Adult (3-4 months old), naive, female (n=25) and male (n=15) Wistar rats, obtained from the Animal Breeding Facility of the Gülhane Military Medical Academy (Ankara), were initially used in the present study. The animals’ care conditions during breeding and rearing were the same as in our previous studies (Dursun et al., 2006; Elibol-Can et al., 2014a, 2014b; Jakubowska-Doğru et al., 2017). Rats were mated and appearance of a vaginal plug was considered evidence of a successful fertilization. This day was marked as the gestational day 0 (GD0). On GD7, pregnant dams were assigned (counterbalanced for initial body mass) to one of three treatment groups: alcohol (A) group (n=10), intubated control (IC) group (n=8) and intact control (C) group (n=7). All experimental procedures were approved by the Committee for Animal Research Ethics in Middle East Technical University and all applicable international, national and/or institutional guidelines for the care and use of animals were followed.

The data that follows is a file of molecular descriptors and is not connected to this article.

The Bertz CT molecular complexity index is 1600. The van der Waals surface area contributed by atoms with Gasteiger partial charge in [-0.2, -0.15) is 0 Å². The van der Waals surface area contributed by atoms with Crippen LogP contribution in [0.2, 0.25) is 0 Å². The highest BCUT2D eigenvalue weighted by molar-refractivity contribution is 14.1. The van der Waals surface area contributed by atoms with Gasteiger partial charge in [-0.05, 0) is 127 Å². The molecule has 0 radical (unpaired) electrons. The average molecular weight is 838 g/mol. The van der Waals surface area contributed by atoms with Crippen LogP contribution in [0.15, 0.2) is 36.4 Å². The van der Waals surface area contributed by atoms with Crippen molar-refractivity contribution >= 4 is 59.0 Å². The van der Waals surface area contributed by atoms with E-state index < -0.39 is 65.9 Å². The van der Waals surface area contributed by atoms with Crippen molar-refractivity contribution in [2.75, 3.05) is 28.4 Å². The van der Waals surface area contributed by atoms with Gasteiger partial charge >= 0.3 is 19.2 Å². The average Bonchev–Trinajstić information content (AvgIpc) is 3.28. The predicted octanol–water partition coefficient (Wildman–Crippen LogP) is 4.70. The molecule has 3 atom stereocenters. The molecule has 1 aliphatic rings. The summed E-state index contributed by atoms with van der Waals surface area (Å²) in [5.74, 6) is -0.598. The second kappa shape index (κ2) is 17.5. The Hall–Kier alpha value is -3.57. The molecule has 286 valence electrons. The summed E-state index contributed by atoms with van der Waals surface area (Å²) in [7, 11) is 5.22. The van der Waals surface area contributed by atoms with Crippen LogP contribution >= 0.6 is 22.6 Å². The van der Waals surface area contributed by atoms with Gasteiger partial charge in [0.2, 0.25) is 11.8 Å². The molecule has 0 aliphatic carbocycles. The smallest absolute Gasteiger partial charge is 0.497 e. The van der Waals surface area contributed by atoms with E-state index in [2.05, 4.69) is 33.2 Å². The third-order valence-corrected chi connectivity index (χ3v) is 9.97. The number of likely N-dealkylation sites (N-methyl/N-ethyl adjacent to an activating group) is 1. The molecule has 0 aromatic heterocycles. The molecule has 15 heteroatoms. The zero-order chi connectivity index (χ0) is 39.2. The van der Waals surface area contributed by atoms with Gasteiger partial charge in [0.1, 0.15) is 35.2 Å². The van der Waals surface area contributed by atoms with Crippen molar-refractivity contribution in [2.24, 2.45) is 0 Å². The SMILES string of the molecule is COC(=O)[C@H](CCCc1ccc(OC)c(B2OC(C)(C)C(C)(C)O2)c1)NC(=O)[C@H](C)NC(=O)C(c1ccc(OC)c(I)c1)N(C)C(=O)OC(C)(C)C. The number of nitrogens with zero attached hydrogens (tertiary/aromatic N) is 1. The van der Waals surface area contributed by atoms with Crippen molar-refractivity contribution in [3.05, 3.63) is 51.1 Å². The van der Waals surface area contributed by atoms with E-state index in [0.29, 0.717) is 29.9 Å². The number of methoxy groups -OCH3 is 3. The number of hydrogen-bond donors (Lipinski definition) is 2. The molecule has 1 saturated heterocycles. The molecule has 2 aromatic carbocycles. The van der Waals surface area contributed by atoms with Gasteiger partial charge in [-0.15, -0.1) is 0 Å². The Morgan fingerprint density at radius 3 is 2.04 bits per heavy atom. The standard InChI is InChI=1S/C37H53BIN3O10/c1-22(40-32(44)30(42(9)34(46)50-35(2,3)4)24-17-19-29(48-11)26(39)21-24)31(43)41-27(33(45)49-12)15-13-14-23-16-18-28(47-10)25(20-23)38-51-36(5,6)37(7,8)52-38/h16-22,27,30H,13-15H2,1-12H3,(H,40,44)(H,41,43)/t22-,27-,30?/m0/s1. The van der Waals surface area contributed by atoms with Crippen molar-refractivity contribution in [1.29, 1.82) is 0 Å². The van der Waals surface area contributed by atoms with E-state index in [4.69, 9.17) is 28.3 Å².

Ethanol Treatment

The dams from the ethanol-exposed (A group) were administered ethanol (96.5% v/v, Merck) at 6 g/kg of body mass, daily from GD7 to GD20 (Dursun et al., 2006; Elibol-Can et al., 2014a). Ethanol was diluted in 2-3 ml of water according to body mass and administered in two equal doses one-hour apart by intragastric intubations using a stainless curved feeding needle (18 ga, 3 in; Stoelting Co., Wood Dale, IL). The IC group received the same volume of fluid with sucrose substituted isocalorically for ethanol. In addition, to minimize differences in the food intake between the ethanol exposed group and control group, we provided the same amount of food to the IC group, which was calculated by determining the weight of food consumed on the previous day by group A females. The C group received ad libitum laboratory chow and water with no additional treatment. The protocol for ethanol treatment was described previously (Dursun et al., 2006). On GD20, the mean blood ethanol concentration in the pregnant rats from the A group which was estimated 3h after the second intubation by gas chromatography-mass spectrometry (GC-MS) was 246.6±40.9 mg/dl.